Threats of mayhem and disintegration are not going to impress the people any more. The need of the hour is to debate and discuss Article 370 and not ride a feudal high horse.
New Delhi. In a seminar held at the Constitution Club in New Delhi, on June 27, on Article 370 of the Indian Constitution that supposedly confers special status to the state of Jammu and Kashmir in the Union of India, witnessed some incisive articulation on the sensitive subject. It was the first occasion when Jugal Kishore Sharma, recently elected Member of Parliament from the Jammu constituency of J&K addressed an audience on the subject in the national capital. The second prominent speaker was Jagdeep Dhankhar, former Union Minister and senior advocate, Supreme Court of India.
Prime Minister Narendra Modi, during an election rally at Jammu in December, 2013, sought debates and discussions on Article 370. The statement drew a stringent response from the Kashmir based political parties. Jammu and Kashmir Chief Minister Omar Abdullah led the charge with a vitriolic challenge to the then prime ministerial candidate of the BJP to hold an open debate on the subject.
The matter resurfaced after formation of the new government when Dr Jitendra Singh, member of parliament from Udhampur, J&K and Minister of State, Prime Minister’s Office, Department of Personnel and Training (DoPT), during his first interaction with the media on taking charge of DoPT reiterated the posture taken by his party leader in Jammu and elicited an equally stringent response from various quarters.
The fact that seminars on the subject are being arranged across the country indicates universal acceptance of the proposal mooted by PM Narendra Modi.
While highlighting the manner in which even a mention let alone a discussion on Article 370 has been suppressed over many decades all speakers expressed happiness at the prospect of the subject being openly and vigorously debated. Jugal Kishore narrated how Article 370, instead of connecting J&K to India is creating barriers and is negatively impacting important parameters like health and education, and is restricting political empowerment at the level of Sarpanch and Panch. And of how, it has not been able to empower people by denying them opportunities that other citizens enjoy in our country.
Jagdeep Dhankar stressed on the temporary nature of the Article and narrated the manner in which the first Prime Minister of India, Jawahar Lal Nehru, absented himself from parliament when the legislation was passed and later attempted to put the blame on Sardar Patel, all to please his good friend – Sheikh Abdullah. Jawaharlal Nehru had gone on record to say that the Article would wither away in time which, sadly, has not happened.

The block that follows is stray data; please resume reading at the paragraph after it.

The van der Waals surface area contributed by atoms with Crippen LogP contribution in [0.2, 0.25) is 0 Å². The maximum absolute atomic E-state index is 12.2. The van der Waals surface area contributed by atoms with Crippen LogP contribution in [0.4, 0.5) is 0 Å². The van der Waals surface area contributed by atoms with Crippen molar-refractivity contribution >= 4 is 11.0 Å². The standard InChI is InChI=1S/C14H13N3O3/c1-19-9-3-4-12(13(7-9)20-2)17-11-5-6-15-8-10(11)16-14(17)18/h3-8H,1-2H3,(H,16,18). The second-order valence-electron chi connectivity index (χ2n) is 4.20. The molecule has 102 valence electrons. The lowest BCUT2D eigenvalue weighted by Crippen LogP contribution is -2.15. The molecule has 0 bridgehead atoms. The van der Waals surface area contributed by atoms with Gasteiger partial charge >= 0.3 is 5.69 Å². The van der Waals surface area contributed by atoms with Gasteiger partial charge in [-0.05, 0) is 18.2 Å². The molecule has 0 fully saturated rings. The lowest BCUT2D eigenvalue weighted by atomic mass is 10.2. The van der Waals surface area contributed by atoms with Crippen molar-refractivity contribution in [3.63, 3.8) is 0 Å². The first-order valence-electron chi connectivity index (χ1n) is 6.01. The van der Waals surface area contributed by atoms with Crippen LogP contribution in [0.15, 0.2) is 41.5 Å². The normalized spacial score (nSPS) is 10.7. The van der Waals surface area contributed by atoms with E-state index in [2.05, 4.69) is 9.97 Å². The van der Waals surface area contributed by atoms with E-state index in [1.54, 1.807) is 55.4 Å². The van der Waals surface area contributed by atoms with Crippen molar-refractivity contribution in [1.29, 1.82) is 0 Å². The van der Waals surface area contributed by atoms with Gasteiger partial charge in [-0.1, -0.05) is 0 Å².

The logical arguments put forth by the two main speakers leave an impression that this legislation is redundant in the present context, and is, in fact, standing in the way of overall progress, development and prosperity of the state and its people. Has caused political, social and economic damage to the people; And, that the most affected are the West Pakistan refugees who reside in the border areas of Jammu and are without identity even sixty years after independence. They can vote for parliamentary elections but not for state elections, because, they are not state subjects under a state law that gains legitimacy from Article 370.
There are many benefits that are denied to the people of J&K in-lieu of Article 370. A good example is of Other Backward Classes who get 27 percent reservation across India except the state of J&K.
In the instance of democratic practices, it is under the protection of this act that the perfectly legitimate exercise of delimitation and restructuring of political constituencies has been deferred till 2026 by the state government.
Instead of engaging in a logical debate there are leaders who predict doomsday even if the Article is mentioned. Chief Minister Omar Abdullah has, on his twitter handle, remarked, “Mark my words & save this tweet- long after Modi Govt. is a distant memory J&K won’t be part of India or art 370 will still exist.” Mehbooba Mufti has called upon the Prime Minister’s Office to clarify to “Reassure the people of Jammu and Kashmir that no mischief is on the way.” These are rhetorical statements that do not pass the test of logic.
It would be premature to suggest that the debate in favour of abrogation of Article 370 stands concluded. There are legal, political and social complications that also need to be articulated. But, by not joining the debate, a section of the political leadership in the Kashmir valley is giving an impression of not being on a firm footing and thereby defensive.